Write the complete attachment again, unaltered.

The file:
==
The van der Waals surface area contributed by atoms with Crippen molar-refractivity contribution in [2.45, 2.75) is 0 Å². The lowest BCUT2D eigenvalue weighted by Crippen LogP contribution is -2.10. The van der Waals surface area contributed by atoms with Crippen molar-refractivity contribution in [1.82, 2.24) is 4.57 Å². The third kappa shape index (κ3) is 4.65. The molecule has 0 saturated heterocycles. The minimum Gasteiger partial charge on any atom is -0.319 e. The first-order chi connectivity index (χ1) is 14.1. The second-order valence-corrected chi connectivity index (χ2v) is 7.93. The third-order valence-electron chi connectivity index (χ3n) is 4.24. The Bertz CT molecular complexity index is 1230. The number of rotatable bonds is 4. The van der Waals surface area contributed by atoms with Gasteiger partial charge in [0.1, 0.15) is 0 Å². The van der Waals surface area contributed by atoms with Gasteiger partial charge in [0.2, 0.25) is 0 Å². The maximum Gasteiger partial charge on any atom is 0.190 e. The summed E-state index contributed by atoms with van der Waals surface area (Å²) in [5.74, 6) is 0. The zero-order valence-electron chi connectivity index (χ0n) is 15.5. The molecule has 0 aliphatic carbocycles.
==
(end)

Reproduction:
The van der Waals surface area contributed by atoms with Crippen molar-refractivity contribution in [2.45, 2.75) is 0 Å². The lowest BCUT2D eigenvalue weighted by Crippen LogP contribution is -2.10. The van der Waals surface area contributed by atoms with Crippen molar-refractivity contribution in [1.82, 2.24) is 4.57 Å². The third kappa shape index (κ3) is 4.65. The molecule has 0 saturated heterocycles. The minimum Gasteiger partial charge on any atom is -0.319 e. The first-order chi connectivity index (χ1) is 14.1. The second-order valence-corrected chi connectivity index (χ2v) is 7.93. The third-order valence-electron chi connectivity index (χ3n) is 4.24. The Bertz CT molecular complexity index is 1230. The number of rotatable bonds is 4. The van der Waals surface area contributed by atoms with Gasteiger partial charge in [0.1, 0.15) is 0 Å². The van der Waals surface area contributed by atoms with Gasteiger partial charge in [0.2, 0.25) is 0 Å². The maximum Gasteiger partial charge on any atom is 0.190 e. The summed E-state index contributed by atoms with van der Waals surface area (Å²) in [5.74, 6) is 0. The zero-order valence-electron chi connectivity index (χ0n) is 15.5. The molecule has 0 aliphatic carbocycles.